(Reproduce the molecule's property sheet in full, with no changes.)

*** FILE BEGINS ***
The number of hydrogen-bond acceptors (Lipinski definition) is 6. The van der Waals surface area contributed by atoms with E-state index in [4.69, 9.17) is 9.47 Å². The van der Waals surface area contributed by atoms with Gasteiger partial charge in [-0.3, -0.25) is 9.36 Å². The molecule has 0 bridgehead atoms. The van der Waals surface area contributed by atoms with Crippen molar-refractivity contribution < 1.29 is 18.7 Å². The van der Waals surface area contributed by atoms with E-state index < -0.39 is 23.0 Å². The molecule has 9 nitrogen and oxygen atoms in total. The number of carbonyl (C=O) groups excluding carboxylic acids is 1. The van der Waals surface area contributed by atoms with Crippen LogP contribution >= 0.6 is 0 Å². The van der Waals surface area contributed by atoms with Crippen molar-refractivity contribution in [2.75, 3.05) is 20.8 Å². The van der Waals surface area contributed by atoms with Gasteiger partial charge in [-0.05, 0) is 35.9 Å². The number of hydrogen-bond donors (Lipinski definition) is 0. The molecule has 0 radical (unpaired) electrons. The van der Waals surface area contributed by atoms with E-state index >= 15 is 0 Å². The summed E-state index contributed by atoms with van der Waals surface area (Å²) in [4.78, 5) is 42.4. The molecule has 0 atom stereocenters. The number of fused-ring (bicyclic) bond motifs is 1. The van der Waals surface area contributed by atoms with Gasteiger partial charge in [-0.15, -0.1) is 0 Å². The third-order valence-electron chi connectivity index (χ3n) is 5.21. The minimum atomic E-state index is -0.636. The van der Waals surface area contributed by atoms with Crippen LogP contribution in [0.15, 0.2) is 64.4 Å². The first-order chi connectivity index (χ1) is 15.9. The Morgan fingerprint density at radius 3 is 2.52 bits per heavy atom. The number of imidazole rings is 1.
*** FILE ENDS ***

The number of hydrogen-bond acceptors (Lipinski definition) is 6. The van der Waals surface area contributed by atoms with E-state index in [4.69, 9.17) is 9.47 Å². The van der Waals surface area contributed by atoms with Gasteiger partial charge in [-0.3, -0.25) is 9.36 Å². The molecule has 0 bridgehead atoms. The van der Waals surface area contributed by atoms with Crippen molar-refractivity contribution < 1.29 is 18.7 Å². The van der Waals surface area contributed by atoms with E-state index < -0.39 is 23.0 Å². The molecule has 9 nitrogen and oxygen atoms in total. The number of carbonyl (C=O) groups excluding carboxylic acids is 1. The van der Waals surface area contributed by atoms with Crippen LogP contribution >= 0.6 is 0 Å². The van der Waals surface area contributed by atoms with Crippen molar-refractivity contribution in [2.75, 3.05) is 20.8 Å². The van der Waals surface area contributed by atoms with Gasteiger partial charge in [-0.05, 0) is 35.9 Å². The number of hydrogen-bond donors (Lipinski definition) is 0. The molecule has 0 radical (unpaired) electrons. The van der Waals surface area contributed by atoms with E-state index >= 15 is 0 Å². The summed E-state index contributed by atoms with van der Waals surface area (Å²) in [4.78, 5) is 42.4. The molecule has 0 atom stereocenters. The number of fused-ring (bicyclic) bond motifs is 1. The van der Waals surface area contributed by atoms with Gasteiger partial charge in [-0.15, -0.1) is 0 Å². The third-order valence-electron chi connectivity index (χ3n) is 5.21. The minimum atomic E-state index is -0.636. The van der Waals surface area contributed by atoms with Crippen LogP contribution in [0.15, 0.2) is 64.4 Å². The first-order chi connectivity index (χ1) is 15.9. The Morgan fingerprint density at radius 3 is 2.52 bits per heavy atom. The number of imidazole rings is 1.